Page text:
Preterm birth phenotypes in women with autoimmune rheumatic diseases: A population based cohort study. BJOG : an international journal of obstetrics and gynaecology Kolstad, K. D., Mayo, J. A., Chung, L., Chaichian, Y., Kelly, V. M., Druzin, M., Stevenson, D. K., Shaw, G. M., Simard, J. F. 2019


OBJECTIVE: To investigate preterm birth (PTB) phenotypes in women with different autoimmune rheumatic diseases in a large population-based cohort.DESIGN: Retrospective cohort study.SETTING: California, USA.POPULATION: All live singleton births in California between 2007 and 2011 were analyzed. Patients with autoimmune disease at delivery were identified by ICD-9 codes for systemic lupus erythematosus (SLE), systemic sclerosis (SSc), rheumatoid arthritis (RA), polymyositis/dermatomyositis (DM/PM), and juvenile idiopathic arthritis (JIA).METHODS: Maternally linked hospital and birth certificate records of 2,481,516 deliveries were assessed (SLE n=2,272, RA n=1,501, SSc n=88, JIA n=187, DM/PM n=38). Multivariable Poisson regression models estimated risk ratios (RRs) for different PTB phenotypes (relative to term deliveries) for each autoimmune disease compared to the general obstetric population adjusting for maternal age, race/ethnicity, body mass index, smoking, education, payer, parity, and prenatal care.MAIN OUTCOME MEASURES: PTB was assessed overall (20-36 weeks) and by subphenotype: pre-term premature rupture of membranes (PPROM), spontaneous, or medically indicated PTB. Risk of PTB overall and each phenotype was partitioned by gestational age: early (20-31 weeks) and late (32-36 weeks).RESULTS: Risks for PTB were elevated for each autoimmune disease evaluated: SLE (RR 3.27 95%CI 3.01-3.56), RA (RR 2.04 95%CI 1.79-2.33), SSc (RR 3.74 95%CI 2.51-5.58), JIA (RR 2.23 95%CI 1.54-3.23), and DM/PM (RR 5.26 95%CI 3.12-8.89). These elevated risks were observed for the majority of PTB phenotypes as well.CONCLUSIONS: Women with systemic autoimmune diseases appear to have an elevated risk of various PTB phenotypes. Therefore, preconception counseling and close monitoring during pregnancy is crucial.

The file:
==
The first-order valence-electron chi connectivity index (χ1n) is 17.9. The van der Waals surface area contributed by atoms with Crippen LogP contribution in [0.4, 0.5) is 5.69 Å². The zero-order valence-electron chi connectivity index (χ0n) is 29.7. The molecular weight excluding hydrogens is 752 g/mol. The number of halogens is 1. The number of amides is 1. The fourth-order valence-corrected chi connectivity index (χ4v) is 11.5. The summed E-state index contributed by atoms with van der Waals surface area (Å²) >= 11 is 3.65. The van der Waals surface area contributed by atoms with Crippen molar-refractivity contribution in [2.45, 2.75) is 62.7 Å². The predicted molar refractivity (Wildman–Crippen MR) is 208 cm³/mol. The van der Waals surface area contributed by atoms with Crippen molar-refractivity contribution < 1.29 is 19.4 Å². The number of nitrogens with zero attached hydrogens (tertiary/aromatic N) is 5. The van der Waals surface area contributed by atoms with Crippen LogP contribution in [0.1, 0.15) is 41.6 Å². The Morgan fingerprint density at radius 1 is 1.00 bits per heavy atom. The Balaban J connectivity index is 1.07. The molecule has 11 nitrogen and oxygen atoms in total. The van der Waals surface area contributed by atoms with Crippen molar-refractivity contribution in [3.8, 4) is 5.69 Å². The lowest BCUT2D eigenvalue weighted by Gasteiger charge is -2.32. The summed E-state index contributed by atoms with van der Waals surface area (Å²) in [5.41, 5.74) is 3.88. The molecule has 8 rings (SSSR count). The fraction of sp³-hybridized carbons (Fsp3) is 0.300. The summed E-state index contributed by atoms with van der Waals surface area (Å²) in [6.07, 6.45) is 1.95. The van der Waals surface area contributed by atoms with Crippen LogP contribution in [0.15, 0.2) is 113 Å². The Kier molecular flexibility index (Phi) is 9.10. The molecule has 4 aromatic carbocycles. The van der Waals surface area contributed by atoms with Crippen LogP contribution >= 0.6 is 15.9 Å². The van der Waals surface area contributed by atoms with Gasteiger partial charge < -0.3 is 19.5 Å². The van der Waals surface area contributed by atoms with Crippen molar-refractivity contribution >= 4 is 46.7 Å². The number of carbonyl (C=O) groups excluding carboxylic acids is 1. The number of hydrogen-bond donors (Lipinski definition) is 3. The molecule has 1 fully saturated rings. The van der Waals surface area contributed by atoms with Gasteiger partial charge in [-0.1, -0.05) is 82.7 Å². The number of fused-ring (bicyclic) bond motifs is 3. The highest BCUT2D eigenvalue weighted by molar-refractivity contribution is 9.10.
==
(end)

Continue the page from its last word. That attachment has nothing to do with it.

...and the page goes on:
View details for DOI 10.1111/1471-0528.15970

View details for PubMedID 31571337